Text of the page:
Author + information
- Rasmus Rørth,
- Emil Fosbøl,
- Ulrik Madvig Mogensen,
- Kristian Kragholm,
- Gunnar Gislason,
- Christian Torp-Pedersen,
- Lars Køber and
- Søren Lund Kristensen
Background: The ability to work is an important measure of functional capacity and quality of life. We investigated the association between evidence-based medicine (EBM) for treatment of heart failure (HF) and workforce attachment.
Methods: In a nationwide cohort of patients in the workforce prior to first hospitalization for HF and alive 30 days after discharge, we investigated the relation between treatment with EBM and return to work at one-year follow-up by use of logistic regression. Long term risk of workforce dropout or death was assessed by use of Cox-regression, stratified by whether or not optimal dosages of EBM were achieved. All analyses were adjusted for age, sex and comorbidity.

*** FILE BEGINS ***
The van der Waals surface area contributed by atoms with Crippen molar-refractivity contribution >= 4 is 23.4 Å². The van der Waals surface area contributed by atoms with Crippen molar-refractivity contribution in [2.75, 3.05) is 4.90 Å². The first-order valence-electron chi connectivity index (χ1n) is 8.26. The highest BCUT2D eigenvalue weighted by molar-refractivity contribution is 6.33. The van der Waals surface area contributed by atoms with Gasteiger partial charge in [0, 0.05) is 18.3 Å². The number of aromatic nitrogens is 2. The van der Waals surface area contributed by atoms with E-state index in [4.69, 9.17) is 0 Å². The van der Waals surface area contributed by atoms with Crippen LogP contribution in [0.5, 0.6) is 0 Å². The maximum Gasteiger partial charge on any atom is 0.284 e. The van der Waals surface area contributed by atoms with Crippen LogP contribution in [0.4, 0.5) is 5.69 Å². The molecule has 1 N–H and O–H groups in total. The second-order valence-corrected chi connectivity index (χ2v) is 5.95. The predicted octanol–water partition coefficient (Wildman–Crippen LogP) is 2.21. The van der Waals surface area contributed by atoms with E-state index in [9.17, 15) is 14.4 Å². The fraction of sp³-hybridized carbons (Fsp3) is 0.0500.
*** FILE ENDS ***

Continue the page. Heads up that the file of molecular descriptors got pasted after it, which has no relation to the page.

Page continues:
Results: 11677 patients were alive 30 days after discharge. Within these 30 days 6198(53%) began treatment with EBM. At 1-year 8040(69%) had returned to work, with the highest likelihood among patients treated with EBM (OR 1.29 [1.14-1.46]). During an additional 3 years of follow-up patients in EBM had significant reduced risk of workforce detachment or death (Figure1; optimal β-blockers + Renin angiotensin system inhibitors (RASi) HR 0.81 [0.75-0.88], suboptimal β-blockers +RASi HR 0.81 [0.76-0.86], RASi HR 0.86 [0.80-0.92], β-blockers HR 0.88 [0.81-0.96]).
Conclusions: Initiation of EBM following first hospitalization for HF is associated with increased likelihood of return to work. Combination therapy at one-year follow-up is associated with reduced risk of workforce detachment and death.
Poster Hall, Hall C
Sunday, March 19, 2017, 9:45 a.m.-10:30 a.m.
Session Title: Heart Failure and Cardiomyopathies: Heart Failure Is Just a Revolving Door
Abstract Category: 14. Heart Failure and Cardiomyopathies: Therapy
Presentation Number: 1293-249
- 2017 American College of Cardiology Foundation